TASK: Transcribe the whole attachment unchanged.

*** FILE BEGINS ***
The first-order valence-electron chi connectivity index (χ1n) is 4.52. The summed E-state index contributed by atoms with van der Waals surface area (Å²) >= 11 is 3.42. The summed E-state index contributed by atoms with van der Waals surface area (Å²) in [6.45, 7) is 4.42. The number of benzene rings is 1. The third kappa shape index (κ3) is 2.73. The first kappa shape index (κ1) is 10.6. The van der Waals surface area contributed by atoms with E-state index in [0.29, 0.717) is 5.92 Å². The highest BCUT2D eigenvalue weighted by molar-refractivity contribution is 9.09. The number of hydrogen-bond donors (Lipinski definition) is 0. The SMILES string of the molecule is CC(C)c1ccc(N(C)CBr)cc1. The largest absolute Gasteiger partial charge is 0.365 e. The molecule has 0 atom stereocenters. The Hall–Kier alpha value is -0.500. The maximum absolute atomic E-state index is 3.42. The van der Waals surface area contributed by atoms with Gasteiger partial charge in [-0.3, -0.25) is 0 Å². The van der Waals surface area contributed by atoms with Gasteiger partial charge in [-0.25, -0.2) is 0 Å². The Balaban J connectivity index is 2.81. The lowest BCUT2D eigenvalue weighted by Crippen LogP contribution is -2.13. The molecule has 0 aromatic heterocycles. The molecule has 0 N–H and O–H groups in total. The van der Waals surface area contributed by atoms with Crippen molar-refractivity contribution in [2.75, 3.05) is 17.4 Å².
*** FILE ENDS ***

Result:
The first-order valence-electron chi connectivity index (χ1n) is 4.52. The summed E-state index contributed by atoms with van der Waals surface area (Å²) >= 11 is 3.42. The summed E-state index contributed by atoms with van der Waals surface area (Å²) in [6.45, 7) is 4.42. The number of benzene rings is 1. The third kappa shape index (κ3) is 2.73. The first kappa shape index (κ1) is 10.6. The van der Waals surface area contributed by atoms with E-state index in [0.29, 0.717) is 5.92 Å². The highest BCUT2D eigenvalue weighted by molar-refractivity contribution is 9.09. The number of hydrogen-bond donors (Lipinski definition) is 0. The SMILES string of the molecule is CC(C)c1ccc(N(C)CBr)cc1. The largest absolute Gasteiger partial charge is 0.365 e. The molecule has 0 atom stereocenters. The Hall–Kier alpha value is -0.500. The maximum absolute atomic E-state index is 3.42. The van der Waals surface area contributed by atoms with Gasteiger partial charge in [-0.3, -0.25) is 0 Å². The van der Waals surface area contributed by atoms with Gasteiger partial charge in [-0.25, -0.2) is 0 Å². The Balaban J connectivity index is 2.81. The lowest BCUT2D eigenvalue weighted by Crippen LogP contribution is -2.13. The molecule has 0 aromatic heterocycles. The molecule has 0 N–H and O–H groups in total. The van der Waals surface area contributed by atoms with Crippen molar-refractivity contribution in [2.75, 3.05) is 17.4 Å².